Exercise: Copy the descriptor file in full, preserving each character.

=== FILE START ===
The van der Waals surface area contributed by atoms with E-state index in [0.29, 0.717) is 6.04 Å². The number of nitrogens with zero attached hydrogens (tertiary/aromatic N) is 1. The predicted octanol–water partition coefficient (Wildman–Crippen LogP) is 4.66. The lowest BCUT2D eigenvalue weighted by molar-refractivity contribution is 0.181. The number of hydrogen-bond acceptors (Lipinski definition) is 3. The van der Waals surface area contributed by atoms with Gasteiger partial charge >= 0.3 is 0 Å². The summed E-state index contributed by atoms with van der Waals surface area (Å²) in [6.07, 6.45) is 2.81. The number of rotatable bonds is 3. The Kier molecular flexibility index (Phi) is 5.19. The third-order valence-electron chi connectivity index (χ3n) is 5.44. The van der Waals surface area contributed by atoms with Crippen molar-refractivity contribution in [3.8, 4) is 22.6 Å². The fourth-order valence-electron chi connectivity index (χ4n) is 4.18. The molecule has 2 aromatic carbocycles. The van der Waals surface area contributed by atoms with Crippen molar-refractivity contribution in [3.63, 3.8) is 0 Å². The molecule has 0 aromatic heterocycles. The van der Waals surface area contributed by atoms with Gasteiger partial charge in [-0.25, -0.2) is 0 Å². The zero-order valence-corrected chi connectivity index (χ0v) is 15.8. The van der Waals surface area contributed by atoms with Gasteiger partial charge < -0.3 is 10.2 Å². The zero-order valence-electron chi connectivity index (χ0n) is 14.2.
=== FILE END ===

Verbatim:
The van der Waals surface area contributed by atoms with E-state index in [0.29, 0.717) is 6.04 Å². The number of nitrogens with zero attached hydrogens (tertiary/aromatic N) is 1. The predicted octanol–water partition coefficient (Wildman–Crippen LogP) is 4.66. The lowest BCUT2D eigenvalue weighted by molar-refractivity contribution is 0.181. The number of hydrogen-bond acceptors (Lipinski definition) is 3. The van der Waals surface area contributed by atoms with Gasteiger partial charge >= 0.3 is 0 Å². The summed E-state index contributed by atoms with van der Waals surface area (Å²) in [6.07, 6.45) is 2.81. The number of rotatable bonds is 3. The Kier molecular flexibility index (Phi) is 5.19. The third-order valence-electron chi connectivity index (χ3n) is 5.44. The van der Waals surface area contributed by atoms with Crippen molar-refractivity contribution in [3.8, 4) is 22.6 Å². The fourth-order valence-electron chi connectivity index (χ4n) is 4.18. The molecule has 2 aromatic carbocycles. The van der Waals surface area contributed by atoms with Crippen molar-refractivity contribution in [3.63, 3.8) is 0 Å². The molecule has 0 aromatic heterocycles. The van der Waals surface area contributed by atoms with Gasteiger partial charge in [-0.25, -0.2) is 0 Å². The zero-order valence-corrected chi connectivity index (χ0v) is 15.8. The van der Waals surface area contributed by atoms with Gasteiger partial charge < -0.3 is 10.2 Å². The zero-order valence-electron chi connectivity index (χ0n) is 14.2.